What really impress'd me anew is to realise how this story influenced my own approach to writing Cthulhu Mythos fiction. I read THE CALLER OF THE BLACK at around the same time I read ye original edition of TALES OF THE CTHULHU MYTHOS, and the combination of those two Arkham House books made me ache to become a Mythos writer. The first thing I had to do was invent my own Mythos locale, my own Arkham or Dunwich. Derleth had advised young Ramsey Campbell not to try to set his stories in Lovecraft's invented localities but rather to invent one of his own, and thus I invented Sesqua Valley. Now, this tale by Lumley, and so many of the tales in Derleth's anthology, were SUPERNATURAL HORROR as opposed to Lovecraft's non-supernatural Cosmic Horror, and that was highly influential to me as a young new writer in his twenties. "The Caller of the Black" seemed more like a Mythos tale by M. R. James than anything Lovecraft would have written. I knew that I wanted my own tales of the Cthulhu Mythos to be decidedly supernatural, and that was a Lumley influence.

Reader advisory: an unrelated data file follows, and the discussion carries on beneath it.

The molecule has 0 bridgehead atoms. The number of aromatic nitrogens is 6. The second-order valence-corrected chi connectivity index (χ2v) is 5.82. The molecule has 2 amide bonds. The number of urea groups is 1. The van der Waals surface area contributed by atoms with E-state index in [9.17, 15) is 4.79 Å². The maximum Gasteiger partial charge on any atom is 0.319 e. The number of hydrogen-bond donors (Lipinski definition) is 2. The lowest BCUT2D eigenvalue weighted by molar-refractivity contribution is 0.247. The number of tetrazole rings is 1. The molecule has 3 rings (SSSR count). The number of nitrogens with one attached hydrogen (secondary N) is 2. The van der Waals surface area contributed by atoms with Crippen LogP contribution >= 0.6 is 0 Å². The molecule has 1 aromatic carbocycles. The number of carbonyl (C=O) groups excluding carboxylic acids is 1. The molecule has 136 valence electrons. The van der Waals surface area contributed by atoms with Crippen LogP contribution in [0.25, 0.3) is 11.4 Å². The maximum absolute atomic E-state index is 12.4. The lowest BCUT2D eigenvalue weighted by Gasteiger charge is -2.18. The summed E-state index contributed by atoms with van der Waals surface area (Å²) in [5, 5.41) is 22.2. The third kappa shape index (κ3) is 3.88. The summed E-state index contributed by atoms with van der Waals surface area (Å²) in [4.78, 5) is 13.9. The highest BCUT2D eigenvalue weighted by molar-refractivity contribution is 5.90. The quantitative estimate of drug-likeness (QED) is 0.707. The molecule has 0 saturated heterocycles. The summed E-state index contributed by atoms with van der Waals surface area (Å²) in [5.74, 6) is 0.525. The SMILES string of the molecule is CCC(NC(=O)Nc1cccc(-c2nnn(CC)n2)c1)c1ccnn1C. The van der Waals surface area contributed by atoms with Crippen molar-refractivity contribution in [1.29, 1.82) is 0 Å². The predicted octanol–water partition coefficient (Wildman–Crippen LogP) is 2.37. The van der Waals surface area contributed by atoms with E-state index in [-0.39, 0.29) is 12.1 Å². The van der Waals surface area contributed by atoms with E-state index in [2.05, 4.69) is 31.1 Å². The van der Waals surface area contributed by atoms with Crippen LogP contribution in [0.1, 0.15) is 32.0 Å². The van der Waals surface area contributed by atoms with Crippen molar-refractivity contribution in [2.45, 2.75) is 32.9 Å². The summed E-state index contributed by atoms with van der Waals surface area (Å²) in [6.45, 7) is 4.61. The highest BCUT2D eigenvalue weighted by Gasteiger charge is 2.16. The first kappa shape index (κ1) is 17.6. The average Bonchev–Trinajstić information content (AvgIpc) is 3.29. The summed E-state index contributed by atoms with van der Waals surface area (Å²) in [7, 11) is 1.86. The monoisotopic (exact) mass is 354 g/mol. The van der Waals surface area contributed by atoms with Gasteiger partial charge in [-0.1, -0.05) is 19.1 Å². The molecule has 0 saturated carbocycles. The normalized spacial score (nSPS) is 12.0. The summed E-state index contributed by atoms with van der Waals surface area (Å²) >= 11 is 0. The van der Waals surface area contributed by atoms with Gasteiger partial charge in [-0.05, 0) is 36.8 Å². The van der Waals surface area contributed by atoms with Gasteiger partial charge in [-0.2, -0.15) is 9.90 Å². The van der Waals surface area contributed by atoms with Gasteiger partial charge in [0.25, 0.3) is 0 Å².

I saw a wee influence of Lovecraft's "The Hound" in the characters of the two blokes whut are murder'd by The Black -- lost souls, bored with life, who come to black magic out of ennui rather than keen occult propensity. As a young Mythos fanatic, I loved all of the trademarks of that sub-genre, the naming of the Old Ones, the lists of obscure and daemonic tomes with which one could call forth They who Lurk beyond the Rim. And in this story Lumley has all of it, nicely paced, not over-done, just enough to give the tale its Lovecraftian Mythos flavor.